Dima Amso, a neuroscientist at Brown University who studied the impact of We Love Reading on children’s cognitive function and ability to regulate their emotions, said that one of the most important benefits identified wasn’t literacy but mental health, particularly relating to anxiety and anger management. And it had the greatest impact on the most traumatized or vulnerable children. When We Love Reading was being set up in the refugee camp in Ethiopia, Zahra Kassam, an independent consultant who helped the rollout, noticed something similar. Children fleeing South Sudan have experienced different kinds of trauma than children in Syria, and started out with different backgrounds. Yet the reading program filled a need that was not being addressed by the services providing food and shelter. At the Kuelle camp in Gambella, Ethiopia. Plan International “It helps to create connection in a lost space,” Ms. Kassam said. “Imagine these kids, they’ve left everything they’ve ever known. These camps are not places where people are thriving. They’re simply surviving. A program like this gives kids a little bit of focus, even without the formal setting of schools.” That provides a value that can be hard to see and even harder to measure. “We grow up and we forget these little things need, she said. “I’m grown up and I completely forget that maybe bedtime stories had more things attached to them than getting kids to go to sleep.” We Love Reading has received grants from both Unicef and USAID, an indication that the humanitarian community is waking up to the growing body of evidence about toxic stress. Ms. Dajani has partnered with researchers at institutions that include Yale and New York University Abu Dhabi to demonstrate the importance of such mental health intervention.
There is still a long way to go, both in the quality and the reach of programs, Ms. Chen said. “Even the best psychosocial support intervention programs in existence require more precise impact evaluation and more dedicated coaching supervision for front-line facilitators and service providers.” Efforts toward those goals are growing, if slowly. The humanitarian organization Mercy Corps now runs a program specifically for adolescents affected by the Syrian crisis. The goal is to foster healthy socialization in safe spaces, through activities like sports and chess, and education or training in skills like technology and carpentry, to help them start dreaming and preparing for their future. The International Rescue Committee, under its Healing Classrooms initiative, has developed resources for teachers in the Democratic Republic of Congo and other conflict areas to ensure that schools support not just academic learning but psychological and social development as well. The International Rescue Committee has also formed a partnership with “Sesame Street” to provide early childhood education to refugees in Syria, Iraq, Lebanon and Jordan. They plan to introduce a version of “Sesame Street” this fall with Arabic-speaking Muppets that deal with experiences that children in these countries can relate to. The first season will focus on the “emotional ABCs,” to help children develop the social-emotional skills that build resilience.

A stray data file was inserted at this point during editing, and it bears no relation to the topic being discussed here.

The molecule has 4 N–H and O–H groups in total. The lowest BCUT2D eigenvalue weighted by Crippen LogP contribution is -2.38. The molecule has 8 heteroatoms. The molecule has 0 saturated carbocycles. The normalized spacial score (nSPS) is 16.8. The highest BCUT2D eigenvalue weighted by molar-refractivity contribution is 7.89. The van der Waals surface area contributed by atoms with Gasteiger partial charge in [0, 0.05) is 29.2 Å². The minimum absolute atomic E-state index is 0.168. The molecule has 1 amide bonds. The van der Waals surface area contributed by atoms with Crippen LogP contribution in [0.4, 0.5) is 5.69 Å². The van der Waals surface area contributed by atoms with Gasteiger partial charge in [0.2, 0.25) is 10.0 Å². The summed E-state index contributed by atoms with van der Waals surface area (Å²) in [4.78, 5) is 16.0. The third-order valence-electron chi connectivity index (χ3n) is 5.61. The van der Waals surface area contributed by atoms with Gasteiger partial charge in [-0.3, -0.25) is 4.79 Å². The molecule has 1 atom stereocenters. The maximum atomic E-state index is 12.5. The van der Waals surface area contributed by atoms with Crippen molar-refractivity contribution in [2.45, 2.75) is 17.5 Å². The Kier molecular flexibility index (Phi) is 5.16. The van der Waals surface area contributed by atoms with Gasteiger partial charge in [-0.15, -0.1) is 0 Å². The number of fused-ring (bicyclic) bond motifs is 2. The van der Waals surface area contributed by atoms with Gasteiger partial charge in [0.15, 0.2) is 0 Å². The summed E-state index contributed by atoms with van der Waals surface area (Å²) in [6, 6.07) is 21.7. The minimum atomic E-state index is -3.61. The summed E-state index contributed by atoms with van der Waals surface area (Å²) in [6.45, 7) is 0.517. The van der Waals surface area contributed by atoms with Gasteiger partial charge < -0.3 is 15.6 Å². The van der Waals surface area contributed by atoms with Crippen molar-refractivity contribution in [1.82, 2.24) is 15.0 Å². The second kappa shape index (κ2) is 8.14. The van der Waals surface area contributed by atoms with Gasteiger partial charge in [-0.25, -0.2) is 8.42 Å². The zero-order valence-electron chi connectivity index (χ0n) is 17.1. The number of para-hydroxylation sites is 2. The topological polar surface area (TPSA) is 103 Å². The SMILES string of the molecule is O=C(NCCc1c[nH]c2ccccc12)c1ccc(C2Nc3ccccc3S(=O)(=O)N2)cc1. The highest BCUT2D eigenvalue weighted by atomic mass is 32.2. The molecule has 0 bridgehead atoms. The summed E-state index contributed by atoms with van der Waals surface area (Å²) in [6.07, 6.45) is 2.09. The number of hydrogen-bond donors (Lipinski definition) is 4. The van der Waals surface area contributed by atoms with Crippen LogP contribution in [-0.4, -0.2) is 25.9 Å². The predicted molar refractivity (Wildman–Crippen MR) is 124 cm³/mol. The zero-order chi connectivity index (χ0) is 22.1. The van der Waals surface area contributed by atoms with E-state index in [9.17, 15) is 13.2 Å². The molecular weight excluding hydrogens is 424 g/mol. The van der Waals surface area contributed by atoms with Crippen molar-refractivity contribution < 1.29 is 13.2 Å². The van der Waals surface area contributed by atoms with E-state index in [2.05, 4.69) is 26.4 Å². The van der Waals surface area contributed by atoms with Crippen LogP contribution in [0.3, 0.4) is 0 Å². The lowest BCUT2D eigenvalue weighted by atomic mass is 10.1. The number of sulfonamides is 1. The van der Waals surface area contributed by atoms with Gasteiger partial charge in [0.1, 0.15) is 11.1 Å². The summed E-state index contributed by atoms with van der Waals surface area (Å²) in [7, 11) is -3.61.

The program also works with community centers to train staff and provide educational tools like books and activity sheets, and conducts home visits. Ms. Dajani is an adviser on the project. Ms. Dajani says We Love Reading and programs like it offer examples of an intervention that helps to fill the gap in psychological and social health services — without reinforcing the power dynamic that all too often prevails between nonprofit organizations and communities they aim to serve. “If you’re designing for refugees, you should have refugees with you at the table,” Ms. Dajani said. “And make sure that the power dynamics at that table are equal.” That’s a shift that many see as long overdue in the humanitarian world in general. For working with traumatized populations, it is particularly important. “We may need to shift the narrative from trauma and stress to resilience,” Ms. Panter-Brick said, observing that the world has focused on the narrative of a lost generation of children in Syria. “There’s a counternarrative,” she said, ” in the hopes and aspirations, in the resilience of these children.”
Rachel Cernansky is a freelance journalist based in Denver.